Splitting the site - still?

It’s almost four years since I wrote this post about how we segmented the content of liverpool.gov.uk. If you look across local gov nowadays, you can see this pattern all over the place.

tab1 Sections

tab2 Sections

tab3 Sections

tab5 Sections

tab4 Sections

As with any pattern, I have seen this implemented well, and I’ve seen it done really badly, but if I am honest, I have been wondering for a while if this is still a good model to be using at all.

Back in 2011, the reasons for segmenting the site were two-fold: like most council sites, we had lots of content around policies, procedures and democracy, and more often than not, this was just getting in the way of people doing what they had come to do; secondly, this was important content to many people (especially inside the organisation) - it wasn’t something we could just remove.

Now, a recent Alertbox article articulates the problems with audience segmentation: if people have to stop to work out what audience they belong to, it can throw them off their task and make it less likely that they will finish what they started. It may be that segmentation is adding an extra layer of confusion, that for some users, will tip them over the edge.

It’s not to hard to separate the things that help people do what they want, from the stuff that forms the background of how a council operates. Beyond that simple split, though, there are a myriad ways to divide a site, and I am not sure that any of them work perfectly. Residents and Business seems to make logical sense, but I am no longer convinced by the argument that business is a section in it’s own right. It’s true that if you can manage to get your development agencies and Local Enterprise Partners on board you can put quite the business section together, but if it’s just planning and licences, then, really, it doesn’t warrant its own part of the site, any more than Births, Marriages and Deaths do.

Equally, I am not convinced by the services/information split, where things that are provided are in one place and information about them is in another. It seems a bit arbitrary to me. After all, the borderline between information and service can be very fine: finding out when a library is open is information, but visiting the library when it is open is, to the user, more of a task, and library provision is a service after all, so where does that sit? Some of these judgments are highly subjective, and if you have those questions, people with little or no knowledge of local government are likely to be even more confused.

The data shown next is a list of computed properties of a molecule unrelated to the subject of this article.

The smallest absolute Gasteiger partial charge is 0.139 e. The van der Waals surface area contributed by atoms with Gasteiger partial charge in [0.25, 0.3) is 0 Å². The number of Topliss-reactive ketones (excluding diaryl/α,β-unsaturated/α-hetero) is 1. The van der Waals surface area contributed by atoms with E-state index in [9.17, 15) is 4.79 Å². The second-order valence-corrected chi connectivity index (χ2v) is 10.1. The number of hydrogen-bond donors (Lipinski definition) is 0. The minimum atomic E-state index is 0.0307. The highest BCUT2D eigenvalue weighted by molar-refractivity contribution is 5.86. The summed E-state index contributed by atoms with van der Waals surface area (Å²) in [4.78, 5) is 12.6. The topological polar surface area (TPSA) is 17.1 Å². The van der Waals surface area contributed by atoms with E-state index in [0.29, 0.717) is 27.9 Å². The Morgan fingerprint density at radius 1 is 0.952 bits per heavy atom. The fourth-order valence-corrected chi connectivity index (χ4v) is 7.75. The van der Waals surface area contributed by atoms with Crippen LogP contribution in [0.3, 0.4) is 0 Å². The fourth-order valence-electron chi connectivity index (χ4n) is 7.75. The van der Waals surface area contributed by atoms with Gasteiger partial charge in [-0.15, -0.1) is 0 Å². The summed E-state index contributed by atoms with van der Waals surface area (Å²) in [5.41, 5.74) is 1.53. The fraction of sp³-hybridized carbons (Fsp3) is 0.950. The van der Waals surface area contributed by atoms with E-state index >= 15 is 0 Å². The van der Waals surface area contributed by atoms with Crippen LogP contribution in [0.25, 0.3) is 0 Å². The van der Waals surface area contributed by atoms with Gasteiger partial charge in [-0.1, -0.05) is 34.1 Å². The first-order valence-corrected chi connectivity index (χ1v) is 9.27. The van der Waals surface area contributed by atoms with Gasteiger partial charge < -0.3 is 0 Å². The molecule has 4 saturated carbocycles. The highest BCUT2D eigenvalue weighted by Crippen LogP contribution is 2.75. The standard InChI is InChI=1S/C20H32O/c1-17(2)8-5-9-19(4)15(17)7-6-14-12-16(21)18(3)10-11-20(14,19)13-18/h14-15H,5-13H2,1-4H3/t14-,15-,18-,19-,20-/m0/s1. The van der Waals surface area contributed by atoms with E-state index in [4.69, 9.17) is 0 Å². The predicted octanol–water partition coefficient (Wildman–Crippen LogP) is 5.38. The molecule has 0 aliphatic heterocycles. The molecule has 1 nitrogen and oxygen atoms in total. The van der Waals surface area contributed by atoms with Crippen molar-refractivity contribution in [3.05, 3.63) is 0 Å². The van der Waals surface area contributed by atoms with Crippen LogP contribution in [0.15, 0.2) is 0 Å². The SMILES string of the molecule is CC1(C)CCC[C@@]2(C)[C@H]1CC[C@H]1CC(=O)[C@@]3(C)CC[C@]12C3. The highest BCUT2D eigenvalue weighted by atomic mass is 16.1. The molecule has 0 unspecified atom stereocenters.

Section creep

Once segmentation has been implemented, it’s far too easy to succumb to the (often political) pressure of adding another segment. You see this with all the “Leisure” tabs on sites - they are there not because that’s a valid segmentation of the website’s audience, but because leisure has been taken on by a trust who want higher visibility.

Section creep, often quite political Section creep, often quite political

This happened in Liverpool with the appointment of the Mayor: there grew an unbearable amount of political pressure to create a new section, which just led to a section for the council, democracy & policies and another one for the Mayor. To this day, I have no clear idea of what is in each one, and I was there!

A necessary step?

Of course, relative to the mess that many council sites suffer from, segmentation can represent a massive improvement. In some senses, it’s part of the journey from mega sites to simple, clean user-focused web delivery. It would be great to leap, gazelle-like, from the behemoth to the perfect website, but the reality is that getting there is a process, and your organisation will probably need to go through the steps.

Simple Navigation

So, if segmentation no longer makes sense, what navigation options should we be looking at?

I am still a strong believer in simplifying navigation right down. Many, many sites have far too much navigation, offering people too much choice, and just cluttering up the page, and making it harder for people to actually achieve anything.

You don’t actually need to offer people a navigation that lets them go all over the site from any page. There is strong evidence to show that people just don’t do that on government sites.

I do think there’s still a case for moving policies, procedures and the like away from services. No one wants to see your cleaning policy when looking for bus timetables. The case for an ‘About Us’ section is strong - much like the Inside Government section of gov.uk, keeping services and policy separate, and giving a cleaner experience of both.

I just don’t think you need to go any deeper than that. A simple, clear navigation, across the whole site, that gets you to a task, lets you do it and then leave, is enough. As long as there’s always an option to go back to the homepage or search, and start again if needed, the user should have no difficulties finding where they want to be. Really, I just go back to looking at the ethos documents we produced, and the questions every user has:

  • Is this the right bit of content for me?
  • Where _is_ the right bit of content for me?
  • What is this?
  • How do I do the thing?
    If the page and its navigation can answer those four questions, then it’s done its job, and doesn’t need to do any more.